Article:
Termination of an employee who has been certified as substantially disabled (or has applied for such recognition and will be certified in the future) requires the prior consent of the relevant local integration office. Employees are not, however, obliged to inform their employer about their disabilities. The consent of the relevant local integration office will only be granted if the termination does not discriminate against the concerned employee in terms of his of her disability.
Unless exceptional authorization is granted upfront by the relevant administrative authority, any termination of a woman during her pregnancy or four months after giving birth is void. The same applies to employees on parental leave.
As stated earlier, the general protection against unfair dismissal provided by KSchG only applies to companies with more than 10 employees under common management in Germany (for an exception, see above). Smaller companies only have to respect
(a) special protection against unfair dismissal to the degree this is applicable,
(b) statutory and contractual periods for issuing notice and
(c) certain formal requirements like wet ink signature(s) from the company’s
authorized representative(s) on a notice of termination letter.
Further requirements must be met only if a works council has established them, but works councils are rare in small companies.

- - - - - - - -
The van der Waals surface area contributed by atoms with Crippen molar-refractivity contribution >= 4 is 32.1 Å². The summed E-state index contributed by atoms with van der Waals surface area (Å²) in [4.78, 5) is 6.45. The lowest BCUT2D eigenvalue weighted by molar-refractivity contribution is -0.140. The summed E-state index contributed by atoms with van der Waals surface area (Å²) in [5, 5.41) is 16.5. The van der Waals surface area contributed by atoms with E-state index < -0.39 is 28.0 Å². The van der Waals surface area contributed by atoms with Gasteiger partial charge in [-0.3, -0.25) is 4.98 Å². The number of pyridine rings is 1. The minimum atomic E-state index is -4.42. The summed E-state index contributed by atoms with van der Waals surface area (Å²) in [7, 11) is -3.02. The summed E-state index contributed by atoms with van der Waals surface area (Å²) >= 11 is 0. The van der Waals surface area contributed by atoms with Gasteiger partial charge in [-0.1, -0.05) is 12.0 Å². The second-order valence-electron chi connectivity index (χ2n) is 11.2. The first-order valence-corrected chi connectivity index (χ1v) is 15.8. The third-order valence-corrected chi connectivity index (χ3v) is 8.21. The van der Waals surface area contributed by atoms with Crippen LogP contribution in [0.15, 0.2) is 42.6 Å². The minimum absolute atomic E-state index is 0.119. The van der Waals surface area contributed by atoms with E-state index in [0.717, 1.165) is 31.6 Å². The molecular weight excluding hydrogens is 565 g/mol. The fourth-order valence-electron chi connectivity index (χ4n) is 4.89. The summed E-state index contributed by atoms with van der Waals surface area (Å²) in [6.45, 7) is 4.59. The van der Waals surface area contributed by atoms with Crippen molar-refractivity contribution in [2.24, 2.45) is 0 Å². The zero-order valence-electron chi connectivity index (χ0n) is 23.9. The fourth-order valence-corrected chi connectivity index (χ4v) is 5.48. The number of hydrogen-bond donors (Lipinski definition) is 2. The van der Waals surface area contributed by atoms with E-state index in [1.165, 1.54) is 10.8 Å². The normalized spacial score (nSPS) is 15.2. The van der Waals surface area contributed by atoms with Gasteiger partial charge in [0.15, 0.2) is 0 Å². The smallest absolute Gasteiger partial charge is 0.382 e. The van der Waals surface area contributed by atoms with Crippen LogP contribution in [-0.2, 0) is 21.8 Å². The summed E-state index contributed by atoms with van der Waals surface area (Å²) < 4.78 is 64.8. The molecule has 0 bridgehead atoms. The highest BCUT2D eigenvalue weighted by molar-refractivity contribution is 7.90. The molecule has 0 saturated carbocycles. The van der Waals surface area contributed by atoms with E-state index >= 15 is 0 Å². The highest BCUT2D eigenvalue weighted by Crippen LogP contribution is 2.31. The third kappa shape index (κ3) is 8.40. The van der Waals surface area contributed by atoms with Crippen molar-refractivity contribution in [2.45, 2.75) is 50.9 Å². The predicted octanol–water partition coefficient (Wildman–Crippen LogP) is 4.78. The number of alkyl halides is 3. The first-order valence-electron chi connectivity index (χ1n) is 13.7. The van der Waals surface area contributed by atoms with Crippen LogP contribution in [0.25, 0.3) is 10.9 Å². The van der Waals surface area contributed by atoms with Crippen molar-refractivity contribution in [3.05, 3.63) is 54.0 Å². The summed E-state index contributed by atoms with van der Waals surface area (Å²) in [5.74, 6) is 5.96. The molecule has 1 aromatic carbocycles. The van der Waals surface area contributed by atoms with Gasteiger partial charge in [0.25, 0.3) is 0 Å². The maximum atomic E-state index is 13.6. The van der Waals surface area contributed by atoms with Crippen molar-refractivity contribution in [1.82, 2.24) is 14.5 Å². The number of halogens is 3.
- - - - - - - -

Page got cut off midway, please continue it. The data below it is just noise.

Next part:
Hearing the works council
According to Section 102 (1) of the Works Council Constitution Act (Betriebsverfassungsgesetz, BetrVG), the works council, should one exist at the company, must be fully informed of all the circumstances related to a termination, especially the reasons for it. Afterward, the works council must be given an opportunity to give the employer its opinion on the intended termination before the employer issues the notice of termination. It does not matter what the works council’s opinion is, only that the council had been fully informed and that the employer acknowledges council’s opinion before issuing the notice.
German law not only provides for termination with due notice but also for summary dismissal. This, however, is reserved only for extreme cases. If the employer cannot be expected to continue the employment relationship even for just for the duration of the applicable notice period because the employee engaged in serious misconduct (for instance, one involving a criminal offense), the employer may terminate the employment relationship without giving advance notice. Such a summary dismissal must be issued no later than two weeks after the serious grounds for dismissal have been acknowledged by those employer representatives who are authorized to decide whether or not to terminate the employment. In most such cases, a prior warning for a similar misconduct is again necessary.
Many uncertainties may emerge in the event of a termination of employment. Business owners and managers will not be able to deal with the variety of complex situations that may arise as the German system of protection against unfair dismissal is quite impenetrable. German law provides for a wide range of legal measures that prevent the establishment of a hire-and-fire mindset. Nevertheless, employers would benefit from obtaining legal information about this subject as it may help businesses avoid unnecessary lapses and prolonged employment disputes and processes.